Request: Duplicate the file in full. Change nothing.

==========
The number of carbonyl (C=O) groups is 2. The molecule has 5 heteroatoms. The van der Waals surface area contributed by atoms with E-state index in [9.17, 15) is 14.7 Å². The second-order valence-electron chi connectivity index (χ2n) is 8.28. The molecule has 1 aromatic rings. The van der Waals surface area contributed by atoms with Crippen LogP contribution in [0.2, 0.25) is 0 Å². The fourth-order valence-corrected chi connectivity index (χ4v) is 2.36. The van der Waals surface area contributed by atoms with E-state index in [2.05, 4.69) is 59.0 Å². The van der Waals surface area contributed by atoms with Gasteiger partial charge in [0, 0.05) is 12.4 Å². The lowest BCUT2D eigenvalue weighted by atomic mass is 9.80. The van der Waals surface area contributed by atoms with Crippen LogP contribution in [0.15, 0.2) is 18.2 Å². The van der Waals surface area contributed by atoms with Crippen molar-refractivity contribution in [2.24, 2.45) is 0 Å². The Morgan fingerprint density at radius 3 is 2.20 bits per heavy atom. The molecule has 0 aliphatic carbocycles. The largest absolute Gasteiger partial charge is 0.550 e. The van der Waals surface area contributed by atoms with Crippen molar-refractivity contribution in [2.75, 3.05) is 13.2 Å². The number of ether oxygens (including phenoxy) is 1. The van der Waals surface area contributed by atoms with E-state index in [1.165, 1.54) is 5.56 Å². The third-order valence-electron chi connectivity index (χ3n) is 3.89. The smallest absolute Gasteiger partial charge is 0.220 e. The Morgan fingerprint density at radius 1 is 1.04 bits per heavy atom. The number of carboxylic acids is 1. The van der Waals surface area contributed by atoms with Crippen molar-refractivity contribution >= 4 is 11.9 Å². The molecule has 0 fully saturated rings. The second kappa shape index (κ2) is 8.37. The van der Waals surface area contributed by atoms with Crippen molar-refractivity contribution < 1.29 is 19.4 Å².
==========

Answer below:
The number of carbonyl (C=O) groups is 2. The molecule has 5 heteroatoms. The van der Waals surface area contributed by atoms with E-state index in [9.17, 15) is 14.7 Å². The second-order valence-electron chi connectivity index (χ2n) is 8.28. The molecule has 1 aromatic rings. The van der Waals surface area contributed by atoms with Crippen LogP contribution in [0.2, 0.25) is 0 Å². The fourth-order valence-corrected chi connectivity index (χ4v) is 2.36. The van der Waals surface area contributed by atoms with E-state index in [2.05, 4.69) is 59.0 Å². The van der Waals surface area contributed by atoms with Gasteiger partial charge in [0, 0.05) is 12.4 Å². The lowest BCUT2D eigenvalue weighted by atomic mass is 9.80. The van der Waals surface area contributed by atoms with Crippen LogP contribution in [0.15, 0.2) is 18.2 Å². The van der Waals surface area contributed by atoms with Crippen molar-refractivity contribution in [2.24, 2.45) is 0 Å². The Morgan fingerprint density at radius 3 is 2.20 bits per heavy atom. The molecule has 0 aliphatic carbocycles. The largest absolute Gasteiger partial charge is 0.550 e. The van der Waals surface area contributed by atoms with Crippen molar-refractivity contribution in [2.75, 3.05) is 13.2 Å². The number of ether oxygens (including phenoxy) is 1. The van der Waals surface area contributed by atoms with E-state index in [1.165, 1.54) is 5.56 Å². The third-order valence-electron chi connectivity index (χ3n) is 3.89. The smallest absolute Gasteiger partial charge is 0.220 e. The Morgan fingerprint density at radius 1 is 1.04 bits per heavy atom. The number of carboxylic acids is 1. The van der Waals surface area contributed by atoms with Crippen molar-refractivity contribution >= 4 is 11.9 Å². The molecule has 0 fully saturated rings. The second kappa shape index (κ2) is 8.37. The van der Waals surface area contributed by atoms with Crippen molar-refractivity contribution < 1.29 is 19.4 Å².